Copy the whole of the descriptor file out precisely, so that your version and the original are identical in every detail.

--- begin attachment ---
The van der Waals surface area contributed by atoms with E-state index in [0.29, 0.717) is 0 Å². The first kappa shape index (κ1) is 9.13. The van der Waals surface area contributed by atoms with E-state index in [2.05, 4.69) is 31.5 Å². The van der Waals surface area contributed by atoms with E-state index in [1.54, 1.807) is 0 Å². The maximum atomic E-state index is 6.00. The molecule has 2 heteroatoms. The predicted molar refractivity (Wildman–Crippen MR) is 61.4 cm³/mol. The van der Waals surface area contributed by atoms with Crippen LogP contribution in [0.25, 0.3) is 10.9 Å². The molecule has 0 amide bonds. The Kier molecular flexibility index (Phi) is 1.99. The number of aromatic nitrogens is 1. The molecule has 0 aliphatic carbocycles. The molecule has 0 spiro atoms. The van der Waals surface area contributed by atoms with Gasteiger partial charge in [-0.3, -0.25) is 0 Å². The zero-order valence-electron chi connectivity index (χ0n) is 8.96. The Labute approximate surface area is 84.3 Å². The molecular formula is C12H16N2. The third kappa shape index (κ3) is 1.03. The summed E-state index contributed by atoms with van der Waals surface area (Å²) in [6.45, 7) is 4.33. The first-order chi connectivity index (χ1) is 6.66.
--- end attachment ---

The van der Waals surface area contributed by atoms with E-state index in [0.29, 0.717) is 0 Å². The first kappa shape index (κ1) is 9.13. The van der Waals surface area contributed by atoms with E-state index in [2.05, 4.69) is 31.5 Å². The van der Waals surface area contributed by atoms with E-state index in [1.54, 1.807) is 0 Å². The maximum atomic E-state index is 6.00. The molecule has 2 heteroatoms. The predicted molar refractivity (Wildman–Crippen MR) is 61.4 cm³/mol. The van der Waals surface area contributed by atoms with Crippen LogP contribution in [0.25, 0.3) is 10.9 Å². The molecule has 0 amide bonds. The Kier molecular flexibility index (Phi) is 1.99. The number of aromatic nitrogens is 1. The molecule has 0 aliphatic carbocycles. The molecule has 0 spiro atoms. The van der Waals surface area contributed by atoms with Gasteiger partial charge in [-0.3, -0.25) is 0 Å². The zero-order valence-electron chi connectivity index (χ0n) is 8.96. The Labute approximate surface area is 84.3 Å². The molecular formula is C12H16N2. The third kappa shape index (κ3) is 1.03. The summed E-state index contributed by atoms with van der Waals surface area (Å²) in [6.45, 7) is 4.33. The first-order chi connectivity index (χ1) is 6.66.